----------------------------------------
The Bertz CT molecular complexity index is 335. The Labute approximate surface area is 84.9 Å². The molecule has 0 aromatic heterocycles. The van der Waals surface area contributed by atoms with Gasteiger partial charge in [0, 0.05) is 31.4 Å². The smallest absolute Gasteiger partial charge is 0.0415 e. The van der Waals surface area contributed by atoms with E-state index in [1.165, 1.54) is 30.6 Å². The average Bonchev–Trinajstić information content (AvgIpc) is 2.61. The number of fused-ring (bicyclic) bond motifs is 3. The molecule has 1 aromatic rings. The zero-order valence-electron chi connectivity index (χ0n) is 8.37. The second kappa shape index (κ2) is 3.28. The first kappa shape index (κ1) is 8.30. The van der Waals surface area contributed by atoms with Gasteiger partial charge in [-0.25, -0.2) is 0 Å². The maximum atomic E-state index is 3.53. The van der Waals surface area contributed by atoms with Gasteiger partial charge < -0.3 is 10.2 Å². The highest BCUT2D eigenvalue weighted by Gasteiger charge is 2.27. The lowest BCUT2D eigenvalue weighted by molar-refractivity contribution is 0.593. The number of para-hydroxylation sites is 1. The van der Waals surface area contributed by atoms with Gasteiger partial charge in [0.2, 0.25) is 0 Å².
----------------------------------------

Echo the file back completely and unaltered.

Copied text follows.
The Bertz CT molecular complexity index is 335. The Labute approximate surface area is 84.9 Å². The molecule has 0 aromatic heterocycles. The van der Waals surface area contributed by atoms with Gasteiger partial charge in [0, 0.05) is 31.4 Å². The smallest absolute Gasteiger partial charge is 0.0415 e. The van der Waals surface area contributed by atoms with E-state index in [1.165, 1.54) is 30.6 Å². The average Bonchev–Trinajstić information content (AvgIpc) is 2.61. The number of fused-ring (bicyclic) bond motifs is 3. The molecule has 1 aromatic rings. The zero-order valence-electron chi connectivity index (χ0n) is 8.37. The second kappa shape index (κ2) is 3.28. The first kappa shape index (κ1) is 8.30. The van der Waals surface area contributed by atoms with Gasteiger partial charge in [-0.25, -0.2) is 0 Å². The maximum atomic E-state index is 3.53. The van der Waals surface area contributed by atoms with Gasteiger partial charge < -0.3 is 10.2 Å². The highest BCUT2D eigenvalue weighted by Gasteiger charge is 2.27. The lowest BCUT2D eigenvalue weighted by molar-refractivity contribution is 0.593. The number of para-hydroxylation sites is 1. The van der Waals surface area contributed by atoms with Gasteiger partial charge in [0.2, 0.25) is 0 Å².